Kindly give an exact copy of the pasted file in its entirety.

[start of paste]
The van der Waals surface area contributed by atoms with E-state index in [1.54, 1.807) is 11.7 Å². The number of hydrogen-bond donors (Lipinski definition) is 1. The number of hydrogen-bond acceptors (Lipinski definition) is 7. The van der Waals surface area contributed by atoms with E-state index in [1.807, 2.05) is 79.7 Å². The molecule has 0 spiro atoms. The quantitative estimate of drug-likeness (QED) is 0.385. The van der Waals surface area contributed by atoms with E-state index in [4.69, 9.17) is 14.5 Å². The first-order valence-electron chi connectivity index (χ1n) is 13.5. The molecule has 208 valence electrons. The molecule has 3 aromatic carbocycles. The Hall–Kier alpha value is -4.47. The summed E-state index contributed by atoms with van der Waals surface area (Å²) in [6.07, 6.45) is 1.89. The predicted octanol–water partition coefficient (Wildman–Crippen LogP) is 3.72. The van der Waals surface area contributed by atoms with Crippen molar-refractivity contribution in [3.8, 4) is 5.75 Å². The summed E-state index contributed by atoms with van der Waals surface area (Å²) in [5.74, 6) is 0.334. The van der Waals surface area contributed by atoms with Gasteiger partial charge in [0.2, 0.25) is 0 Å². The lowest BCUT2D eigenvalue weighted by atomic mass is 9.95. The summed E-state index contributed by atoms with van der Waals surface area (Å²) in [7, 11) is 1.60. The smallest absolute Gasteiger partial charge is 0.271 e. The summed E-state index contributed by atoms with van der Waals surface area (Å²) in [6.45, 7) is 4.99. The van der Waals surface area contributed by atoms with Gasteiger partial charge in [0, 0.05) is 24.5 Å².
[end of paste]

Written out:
The van der Waals surface area contributed by atoms with E-state index in [1.54, 1.807) is 11.7 Å². The number of hydrogen-bond donors (Lipinski definition) is 1. The number of hydrogen-bond acceptors (Lipinski definition) is 7. The van der Waals surface area contributed by atoms with E-state index in [1.807, 2.05) is 79.7 Å². The molecule has 0 spiro atoms. The quantitative estimate of drug-likeness (QED) is 0.385. The van der Waals surface area contributed by atoms with E-state index in [4.69, 9.17) is 14.5 Å². The first-order valence-electron chi connectivity index (χ1n) is 13.5. The molecule has 208 valence electrons. The molecule has 3 aromatic carbocycles. The Hall–Kier alpha value is -4.47. The summed E-state index contributed by atoms with van der Waals surface area (Å²) in [6.07, 6.45) is 1.89. The predicted octanol–water partition coefficient (Wildman–Crippen LogP) is 3.72. The van der Waals surface area contributed by atoms with Crippen molar-refractivity contribution in [3.8, 4) is 5.75 Å². The summed E-state index contributed by atoms with van der Waals surface area (Å²) in [5.74, 6) is 0.334. The van der Waals surface area contributed by atoms with Gasteiger partial charge in [0.2, 0.25) is 0 Å². The lowest BCUT2D eigenvalue weighted by atomic mass is 9.95. The summed E-state index contributed by atoms with van der Waals surface area (Å²) in [7, 11) is 1.60. The smallest absolute Gasteiger partial charge is 0.271 e. The summed E-state index contributed by atoms with van der Waals surface area (Å²) in [6.45, 7) is 4.99. The van der Waals surface area contributed by atoms with Gasteiger partial charge in [0, 0.05) is 24.5 Å².